10.5 Synthesis

The case studies described above illustrate how the natural environment in general and the groundwater resource in particular underpins a broad range of social, political and economic activities, and why it is important to act cautiously when exploiting a resource with many unknowns, most especially unknown extraction limits before negative ecological impacts ensue. In both the Disi Aquifer and the Sandveld case studies it is apparent that the long term prospects of the social and economic activities will be undermined if there is no due consideration for the environmental limits of the underpinning groundwater resource. Not only are there direct injustices caused by environmental degradation and reduced groundwater for subsistence agriculture, but the injustices can also spill out of the environmental and social domain into the economic domain and impact on the long term sustainability of large agro- producers and exporters. In other words ‘the ability to meet the needs of the present without compromising the ability of future generations to meet their own needs’ (WCED 1987) is threatened.

The social dilemma posed by water allocation decisions centres on who or what use should get priority and in what circumstances. In the Daly River case study the dilemma is whether water should be distributed for environment and cultural uses or for irrigated agriculture . In the Disi Aquifer case study the allocation dilemma has arisen because of a change in allocation rules; initially the rationale for allocation was primarily economic driven but now increasing social demands (urban water use) is shifting the priority of use and is causing problems. The distributional dilemma can also be framed as one of long term vs short term, illustrating how important the temporal aspect is in justice considerations; for the Disi and the Sandveld it is a case of long term environmental sustainability of the resource vs the shorter term economic activity of irrigated agriculture.

The process of inclusion and exclusion of certain stakeholders or interests has been examined in the justice literature and falls within the discourse of procedural justice and public participation. Susan Opotow explores it in the context of environmental conflicts and has termed it the scope of justice (Opotow and Weiss 2000). The scope of justice, also known as the scope of moral exclusion, has been defined as the psychological boundary for fairness (Opotow and Weiss 2000) or the boundary within which justice is perceived to be relevant (Hafer and Olson 2003). Principles of justice govern our conduct towards those within our scope of justice, while moral exclusion rationalises the denial of those outside our scope of justice (Opotow and Weiss 2000) and thus enables and rationalises the application of justice principles (such as those described in Table 10.1) in an inconsistent or even in an unjust manner. In the Disi case study groundwater resources are being mined – this is old water i.e. a non-renewable resource – the significance of this fact and future environmental interests are not taken into account or included within the scope of justice. In addition the local communities’ interests are not taken into account – i.e. not included in the scope of justice – therefore there are problems arising because procedural justice rules haven’t been adhered to. In the Sandveld case study all interests have been taken into account – social inclusion and procedural justice issues are considered; the justice question here centres on whether long term needs vs short term gains will take priority.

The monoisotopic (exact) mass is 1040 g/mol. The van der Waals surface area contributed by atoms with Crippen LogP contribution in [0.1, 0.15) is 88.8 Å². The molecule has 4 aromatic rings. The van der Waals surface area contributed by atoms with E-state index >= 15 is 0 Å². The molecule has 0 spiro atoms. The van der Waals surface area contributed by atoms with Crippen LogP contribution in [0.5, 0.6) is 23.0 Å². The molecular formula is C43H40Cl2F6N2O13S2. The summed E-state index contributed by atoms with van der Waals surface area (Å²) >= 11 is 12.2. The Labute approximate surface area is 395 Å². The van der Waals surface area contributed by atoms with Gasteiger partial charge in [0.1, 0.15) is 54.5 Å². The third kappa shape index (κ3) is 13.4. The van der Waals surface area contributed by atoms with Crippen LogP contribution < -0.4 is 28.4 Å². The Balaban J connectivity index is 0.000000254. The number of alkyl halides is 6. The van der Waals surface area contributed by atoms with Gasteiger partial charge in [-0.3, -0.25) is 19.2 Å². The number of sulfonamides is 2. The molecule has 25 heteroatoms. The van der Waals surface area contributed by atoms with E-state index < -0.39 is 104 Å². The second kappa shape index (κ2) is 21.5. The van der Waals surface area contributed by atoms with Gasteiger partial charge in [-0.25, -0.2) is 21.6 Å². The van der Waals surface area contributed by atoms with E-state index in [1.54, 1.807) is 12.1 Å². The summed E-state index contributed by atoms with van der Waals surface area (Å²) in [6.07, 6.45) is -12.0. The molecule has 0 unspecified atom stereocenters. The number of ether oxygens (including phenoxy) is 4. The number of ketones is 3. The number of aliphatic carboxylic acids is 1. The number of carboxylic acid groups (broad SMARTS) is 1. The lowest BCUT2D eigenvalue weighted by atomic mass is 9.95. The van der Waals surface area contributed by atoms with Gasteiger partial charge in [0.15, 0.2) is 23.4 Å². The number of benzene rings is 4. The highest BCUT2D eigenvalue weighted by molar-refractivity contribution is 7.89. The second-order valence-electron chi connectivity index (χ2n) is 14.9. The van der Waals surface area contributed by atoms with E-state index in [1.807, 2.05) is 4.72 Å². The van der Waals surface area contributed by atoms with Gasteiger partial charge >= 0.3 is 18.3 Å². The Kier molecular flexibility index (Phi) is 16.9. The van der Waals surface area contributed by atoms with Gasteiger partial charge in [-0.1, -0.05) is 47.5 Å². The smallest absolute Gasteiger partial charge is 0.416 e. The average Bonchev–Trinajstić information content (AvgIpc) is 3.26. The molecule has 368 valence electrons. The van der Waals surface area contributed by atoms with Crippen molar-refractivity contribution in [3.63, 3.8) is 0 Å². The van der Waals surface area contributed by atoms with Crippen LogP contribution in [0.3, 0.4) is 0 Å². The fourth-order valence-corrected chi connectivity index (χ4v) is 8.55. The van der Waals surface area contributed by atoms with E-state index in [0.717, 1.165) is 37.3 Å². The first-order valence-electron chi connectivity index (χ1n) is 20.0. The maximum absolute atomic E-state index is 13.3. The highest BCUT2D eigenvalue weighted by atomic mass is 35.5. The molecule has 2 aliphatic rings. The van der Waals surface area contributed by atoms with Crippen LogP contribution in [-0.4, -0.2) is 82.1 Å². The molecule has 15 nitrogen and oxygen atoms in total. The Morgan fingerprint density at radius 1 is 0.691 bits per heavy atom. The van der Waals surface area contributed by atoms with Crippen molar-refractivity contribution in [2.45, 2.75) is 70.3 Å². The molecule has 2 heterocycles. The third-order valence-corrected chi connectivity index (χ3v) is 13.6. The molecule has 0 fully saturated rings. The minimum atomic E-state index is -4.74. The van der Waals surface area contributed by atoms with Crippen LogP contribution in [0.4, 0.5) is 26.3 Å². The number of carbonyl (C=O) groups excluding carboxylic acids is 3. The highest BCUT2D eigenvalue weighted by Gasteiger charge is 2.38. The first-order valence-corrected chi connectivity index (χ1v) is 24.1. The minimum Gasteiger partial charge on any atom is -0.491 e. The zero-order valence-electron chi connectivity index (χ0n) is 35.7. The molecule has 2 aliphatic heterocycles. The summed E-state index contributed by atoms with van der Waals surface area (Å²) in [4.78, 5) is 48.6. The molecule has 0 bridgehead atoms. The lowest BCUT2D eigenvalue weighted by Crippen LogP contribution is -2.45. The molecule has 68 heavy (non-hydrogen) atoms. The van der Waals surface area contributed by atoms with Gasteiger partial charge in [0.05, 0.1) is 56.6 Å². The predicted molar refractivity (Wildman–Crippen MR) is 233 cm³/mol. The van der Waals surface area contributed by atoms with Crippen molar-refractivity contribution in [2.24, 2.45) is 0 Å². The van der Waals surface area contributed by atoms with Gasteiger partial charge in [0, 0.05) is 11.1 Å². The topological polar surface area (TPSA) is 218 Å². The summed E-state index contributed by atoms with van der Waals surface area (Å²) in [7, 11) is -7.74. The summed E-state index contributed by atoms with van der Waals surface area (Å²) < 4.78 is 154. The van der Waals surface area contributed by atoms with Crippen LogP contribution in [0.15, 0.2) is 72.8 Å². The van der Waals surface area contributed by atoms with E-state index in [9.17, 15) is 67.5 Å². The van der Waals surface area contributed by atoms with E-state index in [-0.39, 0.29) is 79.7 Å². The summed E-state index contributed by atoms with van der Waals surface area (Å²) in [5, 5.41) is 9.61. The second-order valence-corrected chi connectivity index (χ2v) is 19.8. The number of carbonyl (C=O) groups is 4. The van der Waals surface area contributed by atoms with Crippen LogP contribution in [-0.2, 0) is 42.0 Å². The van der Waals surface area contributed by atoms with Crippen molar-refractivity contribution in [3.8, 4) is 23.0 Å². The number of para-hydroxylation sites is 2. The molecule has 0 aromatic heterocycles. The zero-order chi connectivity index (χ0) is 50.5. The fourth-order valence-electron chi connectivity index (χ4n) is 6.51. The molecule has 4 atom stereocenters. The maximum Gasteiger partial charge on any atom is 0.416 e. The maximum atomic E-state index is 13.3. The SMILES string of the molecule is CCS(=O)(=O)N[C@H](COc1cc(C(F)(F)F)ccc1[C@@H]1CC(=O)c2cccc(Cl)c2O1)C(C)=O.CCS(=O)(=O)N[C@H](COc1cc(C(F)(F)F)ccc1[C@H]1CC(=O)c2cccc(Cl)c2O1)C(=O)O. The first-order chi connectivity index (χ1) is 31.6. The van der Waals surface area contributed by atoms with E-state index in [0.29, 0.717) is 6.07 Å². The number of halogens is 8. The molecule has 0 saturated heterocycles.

Each case study has a number of proponents that will construct their argument for why they believe they should receive priority of water use from the families of justice outlined in Table 10.1 –the ultimate question is which one makes the case that will result in just and equitable outcomes and more importantly where the burdens of the unjust outcomes will fall if social and environmental justice is not the overarching goal.